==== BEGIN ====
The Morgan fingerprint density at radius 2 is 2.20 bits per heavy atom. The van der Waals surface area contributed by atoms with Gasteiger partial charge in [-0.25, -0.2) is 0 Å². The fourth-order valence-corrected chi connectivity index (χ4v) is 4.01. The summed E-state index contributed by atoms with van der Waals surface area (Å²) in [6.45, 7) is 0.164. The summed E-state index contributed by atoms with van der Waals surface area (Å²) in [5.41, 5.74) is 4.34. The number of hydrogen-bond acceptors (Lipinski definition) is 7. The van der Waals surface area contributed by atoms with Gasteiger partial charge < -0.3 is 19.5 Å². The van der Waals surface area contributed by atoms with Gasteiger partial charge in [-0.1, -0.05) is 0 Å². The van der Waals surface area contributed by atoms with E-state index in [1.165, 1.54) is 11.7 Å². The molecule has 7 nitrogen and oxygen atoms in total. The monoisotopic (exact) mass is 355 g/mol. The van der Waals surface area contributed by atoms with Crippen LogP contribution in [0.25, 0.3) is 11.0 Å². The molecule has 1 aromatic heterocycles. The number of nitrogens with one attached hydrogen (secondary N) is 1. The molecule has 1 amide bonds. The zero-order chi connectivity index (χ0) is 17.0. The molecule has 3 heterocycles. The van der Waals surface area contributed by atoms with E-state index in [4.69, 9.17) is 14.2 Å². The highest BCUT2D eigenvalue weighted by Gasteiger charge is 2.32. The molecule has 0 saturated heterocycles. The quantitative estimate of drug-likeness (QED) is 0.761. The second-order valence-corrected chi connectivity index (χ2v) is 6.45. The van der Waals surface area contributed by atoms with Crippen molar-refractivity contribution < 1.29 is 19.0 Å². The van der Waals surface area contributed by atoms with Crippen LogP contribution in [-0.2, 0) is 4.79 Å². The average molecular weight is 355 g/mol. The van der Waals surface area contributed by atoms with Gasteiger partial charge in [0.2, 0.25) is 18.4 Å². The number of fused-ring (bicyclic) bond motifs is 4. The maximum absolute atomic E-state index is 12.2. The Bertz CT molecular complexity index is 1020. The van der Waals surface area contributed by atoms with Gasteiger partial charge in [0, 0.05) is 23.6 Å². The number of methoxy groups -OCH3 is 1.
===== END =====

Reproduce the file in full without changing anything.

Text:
The Morgan fingerprint density at radius 2 is 2.20 bits per heavy atom. The van der Waals surface area contributed by atoms with Gasteiger partial charge in [-0.25, -0.2) is 0 Å². The fourth-order valence-corrected chi connectivity index (χ4v) is 4.01. The summed E-state index contributed by atoms with van der Waals surface area (Å²) in [6.45, 7) is 0.164. The summed E-state index contributed by atoms with van der Waals surface area (Å²) in [5.41, 5.74) is 4.34. The number of hydrogen-bond acceptors (Lipinski definition) is 7. The van der Waals surface area contributed by atoms with Gasteiger partial charge < -0.3 is 19.5 Å². The van der Waals surface area contributed by atoms with Gasteiger partial charge in [-0.1, -0.05) is 0 Å². The van der Waals surface area contributed by atoms with E-state index in [1.165, 1.54) is 11.7 Å². The molecule has 7 nitrogen and oxygen atoms in total. The monoisotopic (exact) mass is 355 g/mol. The van der Waals surface area contributed by atoms with Crippen LogP contribution in [0.25, 0.3) is 11.0 Å². The molecule has 1 aromatic heterocycles. The number of nitrogens with one attached hydrogen (secondary N) is 1. The molecule has 1 amide bonds. The zero-order chi connectivity index (χ0) is 17.0. The molecule has 3 heterocycles. The van der Waals surface area contributed by atoms with E-state index in [4.69, 9.17) is 14.2 Å². The highest BCUT2D eigenvalue weighted by Gasteiger charge is 2.32. The molecule has 0 saturated heterocycles. The quantitative estimate of drug-likeness (QED) is 0.761. The second-order valence-corrected chi connectivity index (χ2v) is 6.45. The van der Waals surface area contributed by atoms with Crippen molar-refractivity contribution < 1.29 is 19.0 Å². The van der Waals surface area contributed by atoms with Crippen LogP contribution in [-0.2, 0) is 4.79 Å². The average molecular weight is 355 g/mol. The van der Waals surface area contributed by atoms with Gasteiger partial charge in [0.2, 0.25) is 18.4 Å². The number of fused-ring (bicyclic) bond motifs is 4. The maximum absolute atomic E-state index is 12.2. The Bertz CT molecular complexity index is 1020. The van der Waals surface area contributed by atoms with Gasteiger partial charge in [0, 0.05) is 23.6 Å². The number of methoxy groups -OCH3 is 1.